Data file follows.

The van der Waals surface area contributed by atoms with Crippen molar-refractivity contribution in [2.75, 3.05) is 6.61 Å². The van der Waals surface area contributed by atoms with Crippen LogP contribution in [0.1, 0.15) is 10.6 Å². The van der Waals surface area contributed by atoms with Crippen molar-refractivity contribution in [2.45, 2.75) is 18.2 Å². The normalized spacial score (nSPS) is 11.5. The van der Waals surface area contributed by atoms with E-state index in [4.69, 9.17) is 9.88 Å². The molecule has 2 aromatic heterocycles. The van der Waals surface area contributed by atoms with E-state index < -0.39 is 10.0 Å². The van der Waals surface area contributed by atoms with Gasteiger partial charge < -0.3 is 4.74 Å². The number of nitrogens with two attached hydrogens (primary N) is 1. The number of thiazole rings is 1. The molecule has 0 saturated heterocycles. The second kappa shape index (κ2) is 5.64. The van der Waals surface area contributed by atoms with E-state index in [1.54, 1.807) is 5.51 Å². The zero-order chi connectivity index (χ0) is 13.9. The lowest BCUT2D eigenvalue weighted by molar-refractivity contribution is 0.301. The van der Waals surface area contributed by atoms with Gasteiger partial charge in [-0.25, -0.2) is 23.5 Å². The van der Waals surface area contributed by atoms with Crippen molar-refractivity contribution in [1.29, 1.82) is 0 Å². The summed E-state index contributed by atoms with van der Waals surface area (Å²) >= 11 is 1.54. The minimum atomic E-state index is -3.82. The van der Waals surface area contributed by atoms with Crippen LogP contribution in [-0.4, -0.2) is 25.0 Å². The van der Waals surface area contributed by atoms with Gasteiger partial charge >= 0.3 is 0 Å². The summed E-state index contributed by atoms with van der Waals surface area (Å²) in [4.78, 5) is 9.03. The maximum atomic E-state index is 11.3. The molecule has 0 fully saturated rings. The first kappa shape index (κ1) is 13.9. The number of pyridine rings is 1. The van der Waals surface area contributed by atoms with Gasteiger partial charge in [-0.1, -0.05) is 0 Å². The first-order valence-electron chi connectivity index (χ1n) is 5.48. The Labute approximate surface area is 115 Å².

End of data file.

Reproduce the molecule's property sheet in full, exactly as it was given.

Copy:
The van der Waals surface area contributed by atoms with Crippen molar-refractivity contribution in [2.75, 3.05) is 6.61 Å². The van der Waals surface area contributed by atoms with Crippen LogP contribution in [0.1, 0.15) is 10.6 Å². The van der Waals surface area contributed by atoms with Crippen molar-refractivity contribution in [2.45, 2.75) is 18.2 Å². The normalized spacial score (nSPS) is 11.5. The van der Waals surface area contributed by atoms with E-state index in [4.69, 9.17) is 9.88 Å². The molecule has 2 aromatic heterocycles. The van der Waals surface area contributed by atoms with E-state index < -0.39 is 10.0 Å². The van der Waals surface area contributed by atoms with Gasteiger partial charge < -0.3 is 4.74 Å². The number of nitrogens with two attached hydrogens (primary N) is 1. The number of thiazole rings is 1. The molecule has 0 saturated heterocycles. The second kappa shape index (κ2) is 5.64. The van der Waals surface area contributed by atoms with E-state index in [1.54, 1.807) is 5.51 Å². The zero-order chi connectivity index (χ0) is 13.9. The lowest BCUT2D eigenvalue weighted by molar-refractivity contribution is 0.301. The van der Waals surface area contributed by atoms with Gasteiger partial charge in [-0.25, -0.2) is 23.5 Å². The van der Waals surface area contributed by atoms with Crippen molar-refractivity contribution in [1.29, 1.82) is 0 Å². The summed E-state index contributed by atoms with van der Waals surface area (Å²) >= 11 is 1.54. The minimum atomic E-state index is -3.82. The van der Waals surface area contributed by atoms with Crippen LogP contribution in [-0.4, -0.2) is 25.0 Å². The van der Waals surface area contributed by atoms with Gasteiger partial charge >= 0.3 is 0 Å². The summed E-state index contributed by atoms with van der Waals surface area (Å²) in [4.78, 5) is 9.03. The maximum atomic E-state index is 11.3. The molecule has 0 fully saturated rings. The first kappa shape index (κ1) is 13.9. The number of pyridine rings is 1. The van der Waals surface area contributed by atoms with Gasteiger partial charge in [-0.1, -0.05) is 0 Å². The first-order valence-electron chi connectivity index (χ1n) is 5.48. The Labute approximate surface area is 115 Å².